March 18, 2015


by Robert W Chambers
193 pages, Gollancz/SF Gateway

Review by Pat Black

Robert W Chambers’ The King In Yellow has had a rub of the green in its eerie afterlife.

Referenced throughout HBO’s serial killer drama True Detective, the US author’s 1895 short story collection has enjoyed renewed interest from readers curious to know more about the chap in the title and his dreaded city of Carcosa.  I’m one of them.

Chambers, who was a popular writer of… oh, just about anything, it seemed, begins his fin de siècle collection in startling fashion. The first four tales, all linked in oblique ways by the text referenced in the title, are uncanny literature of the first rank.

The rest of the stories are not.

The King in Yellow is a fictional play which supposedly sends its readers mad. The characters in Chambers’ first four stories live in fear of this accused book and the half-glimpsed figure of the King. Epigrams hint at the play’s macabre content, but Chambers cleverly keeps the phantom book, its author and even its contents as a mystery, something which adds texture to the tales rather than defining them.

Opener “The Repairer of Reputations” was riven with a sense of madness and embitterment. It is set in an imagined future New York where suicide is legalised and even encouraged in special chambers set up in public squares – a mordant equivalent of wi-fi hotspots. Its wildly unreliable narrator plots to stymie his cousin, a romantic rival. Lurking in the background is the grim old man in the title, an odd sort who lives in a tower and provides services as an agent who makes reputational stains disappear. It was an odd, unsettling story with a jarring conclusion – inspired stuff.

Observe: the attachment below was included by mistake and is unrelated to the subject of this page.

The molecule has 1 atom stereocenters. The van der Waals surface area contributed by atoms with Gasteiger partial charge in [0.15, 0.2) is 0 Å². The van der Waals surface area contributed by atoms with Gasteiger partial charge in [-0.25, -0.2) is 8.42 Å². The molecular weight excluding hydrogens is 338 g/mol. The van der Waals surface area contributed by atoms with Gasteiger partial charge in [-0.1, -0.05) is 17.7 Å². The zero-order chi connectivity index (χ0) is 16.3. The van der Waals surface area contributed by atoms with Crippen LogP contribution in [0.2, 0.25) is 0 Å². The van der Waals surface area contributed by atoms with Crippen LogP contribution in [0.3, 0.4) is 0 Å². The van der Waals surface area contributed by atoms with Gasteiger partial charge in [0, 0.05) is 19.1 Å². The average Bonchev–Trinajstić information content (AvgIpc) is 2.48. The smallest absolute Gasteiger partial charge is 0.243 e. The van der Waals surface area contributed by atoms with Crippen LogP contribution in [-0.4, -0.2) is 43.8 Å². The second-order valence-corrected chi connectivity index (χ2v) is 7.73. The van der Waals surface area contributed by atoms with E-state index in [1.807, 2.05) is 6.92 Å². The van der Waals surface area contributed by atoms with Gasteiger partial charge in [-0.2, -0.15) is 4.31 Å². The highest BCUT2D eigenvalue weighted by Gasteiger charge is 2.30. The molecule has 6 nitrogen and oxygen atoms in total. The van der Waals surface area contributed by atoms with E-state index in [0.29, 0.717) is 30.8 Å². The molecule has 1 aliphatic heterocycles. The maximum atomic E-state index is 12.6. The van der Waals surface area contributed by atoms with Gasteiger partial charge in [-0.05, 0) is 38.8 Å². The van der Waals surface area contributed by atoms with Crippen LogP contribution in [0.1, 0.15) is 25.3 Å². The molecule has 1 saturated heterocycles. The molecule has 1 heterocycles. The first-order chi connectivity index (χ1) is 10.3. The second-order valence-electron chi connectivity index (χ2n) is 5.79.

“The Mask,” “The Court of the Dragon” and “The Yellow Sign” all follow similar paths. There’s a lot going on under the surface of these stories; they writhe with sexual jealousy, tinged with references to that cursed play, its strange central figure and the motif of the Yellow Sign. It recalls The Masque of the Red Death; wherever our jaundiced monarch calls, decay, madness and murder follows. “The Mask” looks at artists creating something which flirts with death, and ultimately transcends it, while “The Court of the Dragon” and the “Yellow Sign” see their main characters being pursued and tormented by sinister grotesques.

By the time you’ve finished these four stories you’ll be hooked. The references linking all the tales are subtle, but significant – a statue here, a line of text there, a few recurring names. The references work retroactively at times: consider the four weird sculptures in “The Repairer of Reputations”, and then pay close attention to “The Mask”.

I believed the hype. Here is a forgotten voice of the Victorian era enjoying a repaired reputation, long after his death, I thought.

And then it happens: Chambers kills the groove. The King In Yellow is dead; long live The King in Brown.

Next there’s a romance set during the 1870 siege of Paris. The battle scenes were tense, and again, its main characters are prey to suppressed lusts and jealousies, but there’s a happy ending in the offing (much like in “The Mask”, to be fair). There’s also a time-travelling ghostie story, “The Demoiselle d’Ys”, which aims for a weird atmosphere but just comes across as hackneyed, like a mid-season Twilight Zone episode. “Oh, it turned out she was a ghost!” Strewth.